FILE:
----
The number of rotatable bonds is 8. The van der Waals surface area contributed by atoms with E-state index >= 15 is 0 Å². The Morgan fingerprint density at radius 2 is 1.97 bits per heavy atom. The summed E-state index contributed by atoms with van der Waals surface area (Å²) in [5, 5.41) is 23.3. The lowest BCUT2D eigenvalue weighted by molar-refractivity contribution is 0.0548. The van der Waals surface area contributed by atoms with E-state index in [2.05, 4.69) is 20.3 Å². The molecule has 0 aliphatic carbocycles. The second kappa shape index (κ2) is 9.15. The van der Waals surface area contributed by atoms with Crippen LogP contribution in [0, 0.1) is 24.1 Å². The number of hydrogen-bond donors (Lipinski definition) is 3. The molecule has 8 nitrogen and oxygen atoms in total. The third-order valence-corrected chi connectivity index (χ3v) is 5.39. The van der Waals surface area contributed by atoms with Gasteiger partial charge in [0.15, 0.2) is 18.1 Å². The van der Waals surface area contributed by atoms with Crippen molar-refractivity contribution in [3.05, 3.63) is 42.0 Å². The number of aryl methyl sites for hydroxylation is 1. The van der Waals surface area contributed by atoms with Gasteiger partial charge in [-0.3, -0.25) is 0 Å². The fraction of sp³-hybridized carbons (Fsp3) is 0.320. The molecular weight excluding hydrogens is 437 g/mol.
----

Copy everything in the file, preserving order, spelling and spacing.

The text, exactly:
The number of rotatable bonds is 8. The van der Waals surface area contributed by atoms with E-state index >= 15 is 0 Å². The Morgan fingerprint density at radius 2 is 1.97 bits per heavy atom. The summed E-state index contributed by atoms with van der Waals surface area (Å²) in [5, 5.41) is 23.3. The lowest BCUT2D eigenvalue weighted by molar-refractivity contribution is 0.0548. The van der Waals surface area contributed by atoms with E-state index in [2.05, 4.69) is 20.3 Å². The molecule has 0 aliphatic carbocycles. The second kappa shape index (κ2) is 9.15. The van der Waals surface area contributed by atoms with Crippen LogP contribution in [0, 0.1) is 24.1 Å². The number of hydrogen-bond donors (Lipinski definition) is 3. The molecule has 8 nitrogen and oxygen atoms in total. The third-order valence-corrected chi connectivity index (χ3v) is 5.39. The van der Waals surface area contributed by atoms with Gasteiger partial charge in [0.15, 0.2) is 18.1 Å². The van der Waals surface area contributed by atoms with Crippen molar-refractivity contribution in [3.05, 3.63) is 42.0 Å². The number of aryl methyl sites for hydroxylation is 1. The van der Waals surface area contributed by atoms with Gasteiger partial charge in [-0.3, -0.25) is 0 Å². The fraction of sp³-hybridized carbons (Fsp3) is 0.320. The molecular weight excluding hydrogens is 437 g/mol.